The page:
Wednesday, 17 September 2014

Sci-Fi September: Riddick (2013)

Mixing the expanded ideas of the second movie with the smaller focus of the first movie, Riddick is a bit of a muddle film that doesn't seem to know exactly what it wants, leaving it as the weakest of the Riddick films so far.

Vin Diesel returns to play the main character, this time left for dead on a hostile planet after a series of events that are eventually explained in flashback. He needs to shake off the cloak of civility that he allowed himself to wear for too long, he needs to heal, and he needs to figure out a way off the planet. Inviting some bounty hunters along seems like a good idea. They'll want the price still on his head, affording him the opportunity to steal a ship and make good his escape.

Written and directed by David Twohy, who has worked closely with Diesel to keep this franchise on the right track from the very beginning, there are a lot of moments here that are fun for fans of the character. Seeing him wait for the bounty hunters to arrive, and watching his plan unfold, provides plenty of potential, but it's a shame that the movie then starts to seemingly wind down when it should be building towards some kind of impressive finale.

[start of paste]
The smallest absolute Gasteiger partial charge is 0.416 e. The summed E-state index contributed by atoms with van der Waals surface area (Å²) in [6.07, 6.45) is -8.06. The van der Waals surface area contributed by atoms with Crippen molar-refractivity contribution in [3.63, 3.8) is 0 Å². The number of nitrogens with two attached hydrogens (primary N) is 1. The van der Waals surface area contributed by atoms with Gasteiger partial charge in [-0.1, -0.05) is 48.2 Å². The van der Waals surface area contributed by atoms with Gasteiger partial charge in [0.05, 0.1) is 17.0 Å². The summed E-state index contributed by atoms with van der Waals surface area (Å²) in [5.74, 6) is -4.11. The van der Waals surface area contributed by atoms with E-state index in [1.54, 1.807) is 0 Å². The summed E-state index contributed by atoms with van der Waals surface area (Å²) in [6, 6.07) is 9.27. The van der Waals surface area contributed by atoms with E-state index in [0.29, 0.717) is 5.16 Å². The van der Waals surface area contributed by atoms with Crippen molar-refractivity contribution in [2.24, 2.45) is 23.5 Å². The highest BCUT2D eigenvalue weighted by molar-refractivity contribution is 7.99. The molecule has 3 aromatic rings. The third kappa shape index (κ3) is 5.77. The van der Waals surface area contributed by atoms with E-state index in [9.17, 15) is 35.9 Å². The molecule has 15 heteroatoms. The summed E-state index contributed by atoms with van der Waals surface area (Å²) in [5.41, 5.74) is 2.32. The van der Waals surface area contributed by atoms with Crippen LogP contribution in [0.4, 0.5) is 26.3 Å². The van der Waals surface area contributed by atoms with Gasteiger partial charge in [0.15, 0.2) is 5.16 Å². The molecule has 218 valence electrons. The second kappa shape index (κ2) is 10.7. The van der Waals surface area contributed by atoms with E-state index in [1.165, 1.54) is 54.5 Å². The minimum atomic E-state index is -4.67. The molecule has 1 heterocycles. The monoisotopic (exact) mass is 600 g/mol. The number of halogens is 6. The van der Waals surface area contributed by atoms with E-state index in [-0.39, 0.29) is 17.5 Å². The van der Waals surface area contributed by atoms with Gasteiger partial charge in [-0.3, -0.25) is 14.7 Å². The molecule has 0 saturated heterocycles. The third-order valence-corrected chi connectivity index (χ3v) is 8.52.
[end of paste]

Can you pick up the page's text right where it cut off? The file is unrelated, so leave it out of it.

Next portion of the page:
Diesel is great, once again, in the lead role. He loves the character, and always does well by him. Matt Nable does well with the most interesting supporting character, Jordi Molla is stuck with one cliche piled on top of another, Katee Sackhoff is in the mix to please her fans, Dave Bautista and Bokeem Woodbine both do solid work, and Karl Urban returns in a cameo role that allows the series to maintain a nice line of continuity.

The main problem lies with the script, which is repetitive, unmemorable, and overlong. It takes almost half an hour just to get to the more entertaining aspect of the plot, with the first quarter of the movie proving to be quite a chore to get through.

Then there are the special effects, which are a step down from the second movie. In fact, they also feel like a step down from the first movie. That's due to the fact that some of the insert shots are as unnecessary as they are unrealistic. It feels like a child showing off his new toy while everyone around him realises that Santa gave him the cheap, knock-off version of a popular brand.

Last, but not least, is the general issue with the pacing. I mentioned the first quarter being a chore, but the rest of the film also feels less entertaining than it could be, simply because so many moments are dragged out, or wedged in between other scenes that feel as if they should have been edited out completely.

We'll have to wait and see what lies in store next for Riddick, but I'll be very surprised if the next movie (if there IS a next movie) isn't an improvement on this one.


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